I'm thrilled to introduce Andrew Grey today. I've known Andrew for a few years and I've met no one in the writing world who can keep pace with his writing speed. Can you imagine writing 100,000 words in a month? Andrew can and does. He attributes his speed to good plotting. Today he shares one of his techniques.
The Team in My Corner
A few years ago I joined two ladies from my local RWA chapter and we formed a plotting group. We call it Plotbusters and the goal was to help us improve the story portions of our romances. We all realized that we could write a good romance, but the plotting portion of our stories needed some help. What started out as a simple exercise to review our work had developed into deep friendships and writing partners. We don’t co-write, but I have two partners in my work who will come to my help any time.
Writing is a very solitary activity and with Geri and Heidi, I feel as though I have a small cheerleading section. Not only that, but when we get together we find plot holes and motivational issues before they get on the page and help head off some rework and rewrites. Each time we meet, we talk though our current stories and that exercise alone helps solidify the story for me.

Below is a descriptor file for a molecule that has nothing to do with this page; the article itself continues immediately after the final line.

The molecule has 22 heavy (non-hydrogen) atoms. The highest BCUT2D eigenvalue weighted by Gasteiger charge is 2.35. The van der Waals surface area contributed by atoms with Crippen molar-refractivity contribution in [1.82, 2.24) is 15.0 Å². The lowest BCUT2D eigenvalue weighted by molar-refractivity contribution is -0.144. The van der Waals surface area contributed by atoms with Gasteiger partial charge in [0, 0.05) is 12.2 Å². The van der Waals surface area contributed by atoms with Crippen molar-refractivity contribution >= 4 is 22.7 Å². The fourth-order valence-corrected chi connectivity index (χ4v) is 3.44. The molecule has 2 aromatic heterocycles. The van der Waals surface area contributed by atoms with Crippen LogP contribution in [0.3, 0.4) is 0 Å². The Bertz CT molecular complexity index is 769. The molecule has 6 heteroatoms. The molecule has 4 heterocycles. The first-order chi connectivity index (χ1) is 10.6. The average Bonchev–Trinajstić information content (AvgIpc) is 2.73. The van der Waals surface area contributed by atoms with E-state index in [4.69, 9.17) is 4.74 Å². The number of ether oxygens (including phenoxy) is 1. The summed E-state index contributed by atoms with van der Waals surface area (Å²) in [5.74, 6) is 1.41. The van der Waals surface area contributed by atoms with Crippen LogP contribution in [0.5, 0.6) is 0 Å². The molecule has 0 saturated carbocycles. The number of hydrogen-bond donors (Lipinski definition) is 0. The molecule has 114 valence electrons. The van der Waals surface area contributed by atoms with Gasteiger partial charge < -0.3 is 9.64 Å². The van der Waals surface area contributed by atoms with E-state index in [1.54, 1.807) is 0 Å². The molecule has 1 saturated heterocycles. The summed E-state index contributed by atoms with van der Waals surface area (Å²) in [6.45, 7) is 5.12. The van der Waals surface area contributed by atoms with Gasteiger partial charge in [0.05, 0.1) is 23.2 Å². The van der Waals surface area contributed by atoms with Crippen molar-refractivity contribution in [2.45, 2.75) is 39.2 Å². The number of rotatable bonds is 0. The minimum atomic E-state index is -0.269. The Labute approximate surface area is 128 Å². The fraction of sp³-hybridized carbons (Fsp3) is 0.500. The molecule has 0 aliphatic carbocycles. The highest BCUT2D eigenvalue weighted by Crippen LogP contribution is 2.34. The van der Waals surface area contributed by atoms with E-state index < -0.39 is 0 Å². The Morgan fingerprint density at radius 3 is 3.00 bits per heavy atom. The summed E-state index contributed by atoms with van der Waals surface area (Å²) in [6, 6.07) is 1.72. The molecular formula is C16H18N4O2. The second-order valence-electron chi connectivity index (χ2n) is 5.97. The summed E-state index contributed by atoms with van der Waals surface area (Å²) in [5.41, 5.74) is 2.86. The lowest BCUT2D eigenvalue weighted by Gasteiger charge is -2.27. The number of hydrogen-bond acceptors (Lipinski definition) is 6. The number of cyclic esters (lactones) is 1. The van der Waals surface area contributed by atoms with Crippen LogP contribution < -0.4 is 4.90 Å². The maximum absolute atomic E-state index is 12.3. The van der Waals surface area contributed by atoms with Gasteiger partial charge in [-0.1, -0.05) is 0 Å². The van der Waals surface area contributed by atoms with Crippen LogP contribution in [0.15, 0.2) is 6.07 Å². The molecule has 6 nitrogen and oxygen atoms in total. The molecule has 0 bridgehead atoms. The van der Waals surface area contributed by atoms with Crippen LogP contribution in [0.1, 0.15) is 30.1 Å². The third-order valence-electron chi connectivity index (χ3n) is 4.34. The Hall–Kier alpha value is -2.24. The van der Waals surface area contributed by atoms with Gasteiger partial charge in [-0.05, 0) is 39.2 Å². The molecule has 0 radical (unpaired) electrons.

There are times for every writer when they find a story meandering and directionless, at least in our minds if not on paper. Plotbusting helps bring the story back into focus and their ideas, regardless if they actually get used, almost always start the creative process flowing again and help get the story back on track.
The end result has been incredible. Within the time we’ve met, all three of us have been able to take some part of our career to another level. Heidi got her first books published and now has regular contracts and proposals in progress. Geri is in the process of moving from category to single title, and I have been able to add paranormal and suspense stories to my writing.
We have a few rules that we follow.
1 1 Everyone gets a turn to review their story and get the help they need.
2 2 There are no egos. Ideas get thrown out and no one is obligated to use them.
3 3 We cheer the good news and are there when the bad happens offering encouragement.
You never know what will come out of a plotting session. There have been times when the plot and characterization for an entire story has come out of a single session. I cherish the time with my Plotbusters. They are an important and valuable team that I’m grateful to have in my corner.
Andrew Grey is a bestselling author of contemporary gay romance. You can find him at:
Have you ever considered being part of a plotting group? Can you imagine writing at Andrew's pace of near one million or more words per year? What do you do if you feel your plot has faltered or started to meander off course?